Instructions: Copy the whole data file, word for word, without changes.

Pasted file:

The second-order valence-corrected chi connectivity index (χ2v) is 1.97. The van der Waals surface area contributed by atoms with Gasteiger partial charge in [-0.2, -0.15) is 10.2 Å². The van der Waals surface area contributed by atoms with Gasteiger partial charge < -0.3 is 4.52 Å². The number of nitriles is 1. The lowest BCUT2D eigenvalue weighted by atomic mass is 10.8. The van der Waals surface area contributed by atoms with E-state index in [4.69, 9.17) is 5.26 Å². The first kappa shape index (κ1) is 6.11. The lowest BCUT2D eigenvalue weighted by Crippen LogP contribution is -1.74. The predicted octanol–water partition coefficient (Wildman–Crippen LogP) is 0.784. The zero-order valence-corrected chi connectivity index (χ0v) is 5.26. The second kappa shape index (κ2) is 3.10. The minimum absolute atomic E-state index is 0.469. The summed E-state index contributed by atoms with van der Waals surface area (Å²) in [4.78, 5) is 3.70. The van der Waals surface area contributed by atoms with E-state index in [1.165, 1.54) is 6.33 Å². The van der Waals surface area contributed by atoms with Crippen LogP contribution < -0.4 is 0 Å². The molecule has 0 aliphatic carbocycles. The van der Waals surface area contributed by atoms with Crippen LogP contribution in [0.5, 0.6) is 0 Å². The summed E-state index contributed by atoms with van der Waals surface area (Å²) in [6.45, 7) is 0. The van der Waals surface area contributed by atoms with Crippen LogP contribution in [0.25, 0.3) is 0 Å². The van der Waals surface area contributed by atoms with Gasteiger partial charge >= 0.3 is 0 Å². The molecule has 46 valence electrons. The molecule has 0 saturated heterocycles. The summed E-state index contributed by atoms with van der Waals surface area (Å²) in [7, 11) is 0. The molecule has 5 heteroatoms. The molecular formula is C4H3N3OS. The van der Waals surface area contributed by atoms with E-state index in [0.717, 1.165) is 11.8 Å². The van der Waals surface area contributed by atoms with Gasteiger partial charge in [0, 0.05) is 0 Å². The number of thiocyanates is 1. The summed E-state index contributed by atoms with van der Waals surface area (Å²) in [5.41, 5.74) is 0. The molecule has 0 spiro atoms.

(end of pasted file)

The second-order valence-corrected chi connectivity index (χ2v) is 1.97. The van der Waals surface area contributed by atoms with Gasteiger partial charge in [-0.2, -0.15) is 10.2 Å². The van der Waals surface area contributed by atoms with Gasteiger partial charge < -0.3 is 4.52 Å². The number of nitriles is 1. The lowest BCUT2D eigenvalue weighted by atomic mass is 10.8. The van der Waals surface area contributed by atoms with E-state index in [4.69, 9.17) is 5.26 Å². The first kappa shape index (κ1) is 6.11. The lowest BCUT2D eigenvalue weighted by Crippen LogP contribution is -1.74. The predicted octanol–water partition coefficient (Wildman–Crippen LogP) is 0.784. The zero-order valence-corrected chi connectivity index (χ0v) is 5.26. The second kappa shape index (κ2) is 3.10. The minimum absolute atomic E-state index is 0.469. The summed E-state index contributed by atoms with van der Waals surface area (Å²) in [4.78, 5) is 3.70. The van der Waals surface area contributed by atoms with E-state index in [1.165, 1.54) is 6.33 Å². The van der Waals surface area contributed by atoms with Crippen LogP contribution < -0.4 is 0 Å². The molecule has 0 aliphatic carbocycles. The van der Waals surface area contributed by atoms with Crippen LogP contribution in [0.5, 0.6) is 0 Å². The summed E-state index contributed by atoms with van der Waals surface area (Å²) in [6.45, 7) is 0. The van der Waals surface area contributed by atoms with Crippen LogP contribution in [0.25, 0.3) is 0 Å². The van der Waals surface area contributed by atoms with Gasteiger partial charge >= 0.3 is 0 Å². The molecule has 46 valence electrons. The molecule has 0 saturated heterocycles. The summed E-state index contributed by atoms with van der Waals surface area (Å²) in [7, 11) is 0. The molecule has 5 heteroatoms. The molecular formula is C4H3N3OS. The van der Waals surface area contributed by atoms with E-state index in [0.717, 1.165) is 11.8 Å². The van der Waals surface area contributed by atoms with Gasteiger partial charge in [0, 0.05) is 0 Å². The number of thiocyanates is 1. The summed E-state index contributed by atoms with van der Waals surface area (Å²) in [5.41, 5.74) is 0. The molecule has 0 spiro atoms.